Robb: The evolution of the role of IT, generally, and QA, specifically, in business, has placed a great deal of pressure on organizations to deliver quality solutions in ever more complex environments. These complexities include the need to maintain and manage extended QA environments, the requirement to develop more layered automation capabilities, the requirement to identify and attract new skills and, at the same time, the need for greater speed and agility throughout the development lifecycle. Infogain has embraced these challenges and is charging ahead on several fronts. These include the extension of our ITAS automation framework to support test data, release management and mobility domains, the strengthening of our data validation capabilities to support data analytics and the collaboration with our UX practice to develop business assurance solutions for application user experience.
Zinnov: Automation is often spoken about in the context of testing. What are your thoughts on this, especially the relevance of RPA?
Robb: Automation is the most complex and cost intensive weapon in the business assurance arsenal and the difficulties organizations face in capitalizing on the capability leads many to revert to manual methods. Extending automation beyond just ‘testing’ exacerbates these complexities. However, when used with the right framework, the right strategy and the right people, automation can have the single most profound impact on the economics of business assurance. That is to say it can lead to the lowest cost of quality by maximizing each dollar spent on getting quality solutions to the business. Therefore, organizations striving to maximize the economics of their QA programs must be successful in applying automation not only to reactive ‘testing’ functions, but proactive upstream solution quality initiatives as well. These include BDD/TDD, test case design automation, DevOps automation, service virtualization and other advanced approaches.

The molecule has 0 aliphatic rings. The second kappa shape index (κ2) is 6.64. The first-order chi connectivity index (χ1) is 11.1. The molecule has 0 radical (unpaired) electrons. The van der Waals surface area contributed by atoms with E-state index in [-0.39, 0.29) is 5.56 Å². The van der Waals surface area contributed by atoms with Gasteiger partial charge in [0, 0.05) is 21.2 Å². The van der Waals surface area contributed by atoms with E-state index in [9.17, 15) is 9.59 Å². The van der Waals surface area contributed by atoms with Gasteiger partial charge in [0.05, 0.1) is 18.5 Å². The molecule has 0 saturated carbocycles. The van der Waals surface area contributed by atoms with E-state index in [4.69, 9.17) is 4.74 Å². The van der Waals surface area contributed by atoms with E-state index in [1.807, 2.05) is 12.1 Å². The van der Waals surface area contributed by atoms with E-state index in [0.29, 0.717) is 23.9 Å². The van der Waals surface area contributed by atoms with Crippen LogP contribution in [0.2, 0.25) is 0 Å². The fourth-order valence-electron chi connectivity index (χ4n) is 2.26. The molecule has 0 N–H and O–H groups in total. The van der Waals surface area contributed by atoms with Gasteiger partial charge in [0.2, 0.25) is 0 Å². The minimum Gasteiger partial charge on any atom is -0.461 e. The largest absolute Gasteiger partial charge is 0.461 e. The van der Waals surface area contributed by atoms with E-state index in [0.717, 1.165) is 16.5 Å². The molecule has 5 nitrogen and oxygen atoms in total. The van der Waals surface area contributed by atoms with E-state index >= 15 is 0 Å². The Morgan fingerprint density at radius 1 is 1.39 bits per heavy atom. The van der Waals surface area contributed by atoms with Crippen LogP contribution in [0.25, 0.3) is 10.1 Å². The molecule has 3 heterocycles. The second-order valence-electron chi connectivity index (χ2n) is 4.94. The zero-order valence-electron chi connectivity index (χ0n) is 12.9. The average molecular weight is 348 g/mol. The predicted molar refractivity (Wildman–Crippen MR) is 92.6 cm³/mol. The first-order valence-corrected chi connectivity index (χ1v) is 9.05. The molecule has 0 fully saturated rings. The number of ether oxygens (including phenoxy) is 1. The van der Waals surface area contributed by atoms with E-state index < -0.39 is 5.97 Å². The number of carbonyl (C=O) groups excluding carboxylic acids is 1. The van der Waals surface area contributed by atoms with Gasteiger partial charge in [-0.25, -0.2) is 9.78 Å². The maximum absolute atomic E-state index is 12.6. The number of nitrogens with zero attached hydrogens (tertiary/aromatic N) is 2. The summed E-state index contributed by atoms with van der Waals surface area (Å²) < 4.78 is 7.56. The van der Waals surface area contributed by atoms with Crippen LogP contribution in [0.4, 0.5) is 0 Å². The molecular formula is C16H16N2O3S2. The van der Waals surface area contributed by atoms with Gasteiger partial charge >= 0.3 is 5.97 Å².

Zinnov: Tell us about Infogain’s Testing capabilities: What is your strategy to stay relevant in the ever-evolving testing landscape?
Robb: Infogain’s testing services start with the assertion that we are not about testing. Our mission is to assure our clients’ ability to deliver solutions that meet the requirements of their business. Our Business Assurance practice works with our clients to take a holistic view across the development lifecycle and explore ways to design and build quality proactively rather than simply finding defects once code is made available to a testing organization — an approach typically used by our competition. To support our business assurance approach to quality, our solution set includes BDD and TDD capabilities, DevOps automation and an incredibly talented group of quality engineers dedicated to agile development programs. In addition to our portfolio of IP, solutions and assets, our delivery approach diverges heavily from legacy time & materials engagements. We call this delivery approach Quality as a Service (QaaS), an output and outcome-based delivery model that targets three business objectives:
1) It provides transparency in the work being done by charging clients for delivered outputs rather than hours burned.
2) It provides flexibility by delivering services in an on-demand mode rather than a core/flex mode
3) It provides accountability for continuous innovation through ‘auto-efficiency’ pricing.